A Helping Hand for Hattiesburg

January 27, 2017 •

God is using Samaritan's Purse relief efforts to meet the physical and spiritual needs of Mississippi homeowners affected by the recent tornado.

The deadly EF3 tornado that ripped through Hattiesburg on January 21 did serious damage to the roof of homeowner Lisa Barnes. Samaritan’s Purse received her request for help and volunteers came out and covered the gaping hole with tarp. But her greatest need was met only after volunteers circled her friends and fellow homeowners in prayer, thanking God for their survival from the storm. It was then that she prayed to receive Jesus Christ as Lord and Savior.

Volunteer in Mississippi

Kathy Moore from Gulfport, a Rapid Response Team chaplain for the Billy Graham Evangelistic Association, led Lisa in a prayer of salvation. The previous day, Kathy had talked with Lisa at her home. The next day when Lisa attended a Samaritan’s Purse Bible presentation to close neighbors, Kathy felt drawn to talk with Lisa again. Kathy shared her own testimony of a life transformed by Jesus Christ and asked Lisa if she wanted the Lord to change her life as well. Lisa told her, “I’m ready. It’s time.”

Lisa had been watching her friends Kayla and Warren Randle receive a signed Bible from Samaritan’s Purse disaster relief volunteers. The group had helped the couple clear debris and salvage what belongings they could after the tornado flattened their house—and nearly them in it.

U.S. Disaster Relief

Walking Testimonies

Kayla knows exactly when the tornado struck her house—3:48 a.m. That’s when she woke up and walked to her bathroom. One of their dogs was howling like never before, causing her husband, Warren, to push back their bedroom curtains to investigate the source of the disturbance.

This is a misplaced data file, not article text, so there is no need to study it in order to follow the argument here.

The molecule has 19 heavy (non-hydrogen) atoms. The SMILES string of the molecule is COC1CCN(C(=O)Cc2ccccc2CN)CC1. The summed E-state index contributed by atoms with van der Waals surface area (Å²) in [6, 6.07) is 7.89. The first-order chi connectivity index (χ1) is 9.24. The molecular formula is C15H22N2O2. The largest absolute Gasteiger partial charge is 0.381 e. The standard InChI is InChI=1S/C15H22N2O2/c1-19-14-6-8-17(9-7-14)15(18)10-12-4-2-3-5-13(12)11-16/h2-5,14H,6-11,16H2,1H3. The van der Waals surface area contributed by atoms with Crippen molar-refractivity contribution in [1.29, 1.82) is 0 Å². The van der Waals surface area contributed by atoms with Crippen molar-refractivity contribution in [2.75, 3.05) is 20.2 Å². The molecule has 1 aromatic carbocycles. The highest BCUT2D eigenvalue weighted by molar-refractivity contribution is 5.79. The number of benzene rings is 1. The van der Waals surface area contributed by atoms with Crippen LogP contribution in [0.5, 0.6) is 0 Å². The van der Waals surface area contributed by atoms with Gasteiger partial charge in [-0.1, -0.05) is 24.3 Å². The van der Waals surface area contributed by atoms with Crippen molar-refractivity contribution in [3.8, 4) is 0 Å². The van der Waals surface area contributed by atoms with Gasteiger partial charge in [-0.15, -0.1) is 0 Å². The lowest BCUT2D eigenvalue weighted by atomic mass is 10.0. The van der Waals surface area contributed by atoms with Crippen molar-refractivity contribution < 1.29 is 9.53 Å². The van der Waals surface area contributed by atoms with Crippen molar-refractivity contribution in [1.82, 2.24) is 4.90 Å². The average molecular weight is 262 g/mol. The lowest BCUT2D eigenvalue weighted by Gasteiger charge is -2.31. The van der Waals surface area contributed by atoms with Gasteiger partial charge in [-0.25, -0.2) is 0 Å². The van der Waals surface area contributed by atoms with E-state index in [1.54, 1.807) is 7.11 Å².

One of our volunteers gives Kayla a hug during the Bible presentation.

One of our volunteers gives Kayla a hug during the Bible presentation.

Both back in bed, the couple heard the ear-splitting sound of a violent rush of wind.

“It sounded like a train was at our front door,” Kayla said.

Warren wrapped his arms tightly around his wife and held on for dear life. Two seconds later, Kayla said, glass was breaking, their roof was flying off, and the swirling wind lifted the couple and their mattress into the air—and then threw them back down again.

“It was so hot and dry inside the tornado we were in,” Kayla said. Though rain was pouring down into the house, “there wasn’t a drop of water to take in. All I could breathe in was dirt, not air. It felt like I was suffocating.”

All Warren could see was the dark purple and orange storming sky before the ceiling gave way and pressed down within two feet of them. He described the sucking force of the wind as being like a vacuum cleaner or a magnet. The pressure of the wind moved the house off its foundation, pushing everything in the house toward one corner—where they were.

“The wind seemed to leave, then came again,” Kayla said. “We never came off the bed, but it pushed us in the bed against the back wall of our bedroom.”

Hattiesburg was devastated by a deadly January tornado.

Hattiesburg was devastated by a deadly January tornado.

Warren felt a hard surface against his arm. Feeling around, he realized it was one of their cars that had slammed against the house. He helped Kayla climb up onto the roof of the car and into their yard.

They ran in the rain, dodging flying debris and sparking electrical wires, to their neighbor Lynn Chapman’s house. They banged on her door, yelling, “Our house is gone!” Part of Lynn’s roof was gone as well.